Christmas in Australia

Whilst a lot of people from mainland France find spending Christmas in Reunion to be a little strange, coming from Australia I find it completely normal to celebrate Christmas and New Year under the burning sun. There are however a few differences between the way the French and the Aussies go about Christmas festivities.

Starting with the 24th of December which in Australia is a little less formal than it is in France. Most people try and finish work early but the evening is not necessarily spent with the family. Quite often we catch up with friends and go out for a drink or two. Carols By Candlelight, which is an outside concert where people sit on blankets, light candles and join together to sing Christmas Carols, is a major event of the silly season. The one in Melbourne is rather spectacular and generally televised live across Australia on the 24th December. Then before going to bed, kids usually leave out cookies and a glass of milk to keep Santa happy.

Our big celebration takes place the following day, on the 25th.  The number of drinks that were had the previous evening generally determines what time things get going on Christmas Day, unless of course children are involved, then parents are usually jumped on rather early and beckoned to the tree to open the presents that Santa left.

Australia is an extremely multicultural country and with this, our traditions are often derived from a mixture of other countries. There is thus no set ‘way’ to do Christmas in Australia, rather a charming mix of traditions depending on your particular family. In my family for example the first cork is usually popped around 11am, and friends call in for a quick drink before lunch. Lunch in Australia is the main Christmas meal. Meats such as turkey, chicken, pork and lamb are served with hot vegetables and other side dishes. Seafood is also very popular as an entrée or even a main course. Dessert is often a Pavlova coated with cream, strawberries and passionfruit or it can be a traditional English pudding with warm custard. Mince Pies, lollies and Christmas bonbons often decorate the table. Christmas lunch can often be a barbecue in the backyard or a picnic on a beach. As Christmas coincides with the Summer Holidays, quite often families will celebrate Christmas away from home.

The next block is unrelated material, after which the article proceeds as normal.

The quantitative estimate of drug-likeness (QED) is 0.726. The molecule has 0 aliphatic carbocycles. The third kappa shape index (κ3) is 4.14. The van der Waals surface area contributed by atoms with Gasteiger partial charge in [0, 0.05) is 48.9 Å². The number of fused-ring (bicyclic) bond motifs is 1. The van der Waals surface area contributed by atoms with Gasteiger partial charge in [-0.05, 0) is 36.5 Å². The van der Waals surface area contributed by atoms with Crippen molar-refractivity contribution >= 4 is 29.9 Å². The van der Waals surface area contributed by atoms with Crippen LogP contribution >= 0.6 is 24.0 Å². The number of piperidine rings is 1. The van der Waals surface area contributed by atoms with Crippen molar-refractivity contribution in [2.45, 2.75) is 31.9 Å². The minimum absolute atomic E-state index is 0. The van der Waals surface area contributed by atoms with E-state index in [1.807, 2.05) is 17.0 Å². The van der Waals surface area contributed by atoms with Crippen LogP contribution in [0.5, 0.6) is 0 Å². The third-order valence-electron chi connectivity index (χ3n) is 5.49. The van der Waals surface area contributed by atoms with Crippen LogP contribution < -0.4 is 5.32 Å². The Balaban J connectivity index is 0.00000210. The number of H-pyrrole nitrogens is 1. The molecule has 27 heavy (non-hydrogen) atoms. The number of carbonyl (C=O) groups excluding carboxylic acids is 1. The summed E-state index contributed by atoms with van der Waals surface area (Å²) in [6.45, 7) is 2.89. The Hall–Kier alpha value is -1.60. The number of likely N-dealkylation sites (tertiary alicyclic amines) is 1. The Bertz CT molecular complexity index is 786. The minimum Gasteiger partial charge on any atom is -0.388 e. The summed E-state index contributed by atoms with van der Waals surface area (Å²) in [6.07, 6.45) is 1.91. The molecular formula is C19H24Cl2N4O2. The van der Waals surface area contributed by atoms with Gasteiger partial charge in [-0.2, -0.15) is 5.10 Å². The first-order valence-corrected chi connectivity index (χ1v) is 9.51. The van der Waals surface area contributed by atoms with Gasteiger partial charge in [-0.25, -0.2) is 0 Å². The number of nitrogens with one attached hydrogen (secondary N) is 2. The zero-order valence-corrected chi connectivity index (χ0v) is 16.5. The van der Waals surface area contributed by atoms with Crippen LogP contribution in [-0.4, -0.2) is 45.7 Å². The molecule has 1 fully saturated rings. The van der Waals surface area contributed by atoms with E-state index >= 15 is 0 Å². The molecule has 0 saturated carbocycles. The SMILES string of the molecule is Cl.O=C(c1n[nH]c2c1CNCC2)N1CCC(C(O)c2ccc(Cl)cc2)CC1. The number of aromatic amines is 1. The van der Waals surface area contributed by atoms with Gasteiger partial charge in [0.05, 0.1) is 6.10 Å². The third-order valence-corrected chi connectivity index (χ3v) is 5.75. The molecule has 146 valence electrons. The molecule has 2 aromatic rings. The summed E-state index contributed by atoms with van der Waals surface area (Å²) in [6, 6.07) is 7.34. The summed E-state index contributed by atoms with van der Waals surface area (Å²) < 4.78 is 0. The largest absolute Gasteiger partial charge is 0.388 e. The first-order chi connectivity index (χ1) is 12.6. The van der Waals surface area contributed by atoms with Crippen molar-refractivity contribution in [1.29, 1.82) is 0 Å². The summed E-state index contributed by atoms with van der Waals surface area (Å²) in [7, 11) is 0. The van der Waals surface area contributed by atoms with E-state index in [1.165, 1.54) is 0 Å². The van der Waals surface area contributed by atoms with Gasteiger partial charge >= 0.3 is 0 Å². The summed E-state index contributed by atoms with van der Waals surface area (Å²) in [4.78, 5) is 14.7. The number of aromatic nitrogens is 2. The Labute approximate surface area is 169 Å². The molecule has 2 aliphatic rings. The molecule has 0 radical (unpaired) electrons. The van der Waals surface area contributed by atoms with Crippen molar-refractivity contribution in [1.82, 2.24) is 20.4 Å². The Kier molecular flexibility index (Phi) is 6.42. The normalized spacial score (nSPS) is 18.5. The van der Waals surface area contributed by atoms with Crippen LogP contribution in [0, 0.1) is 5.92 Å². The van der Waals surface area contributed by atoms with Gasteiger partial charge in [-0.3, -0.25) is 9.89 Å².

The afternoon is usually spent relaxing and feeling quite lethargic after such a huge lunch. The evening meal is generally leftovers from lunch (of which there are usually enough to last a couple of days) or we may go to our in-laws for dinner, visit friends or have friends over for a light meal.

The weather is variable at this time of year, it can be between 20 to 40 to 50 degrees depending on where in Australia you are.

The 26th of December (Boxing Day) is also a public holiday in Australia, this is one thing I really miss in France. Lucky my partner is from La Moselle so when we go back to mainland France, this traditions is also applied. In Australia, traditionally it was the day when servants received gifts from their superiors or employers known as a “Christmas Box”. Today throughout Australia, popular activities on this day include digesting the meal from the previous day (in other words, relaxing), going to the beach, braving the first day of Christmas Sales, watching the Melbourne cricket test match or the stunning start of the Sydney to Hobart Yacht Race or just catching up with friends… for a drink.


Blaring – brûlant
Aussie – un/e australien/ne
Festivities – les fêtes
Catch up with – aller voir / retrouver
Warm – chaud   

Silly season – période de Noel / Nouvel An
Santa – Père Noël
Get going – démarrer
To beckon – appeler
Cork – bouchon   

Call in – passer
Turkey – dinde
Lamb – agneau
Side dishes – accompagnement
Pavlova – gâteau australien   

Custard – crème anglaise
Backyard – une cour arrière
Huge – énorme
Parents-in-law – beaux-parents
Partner – mon ami/e   

Servants – domestiques
In other words – autrement dit
To brave – affronter
Sales – les Soldes

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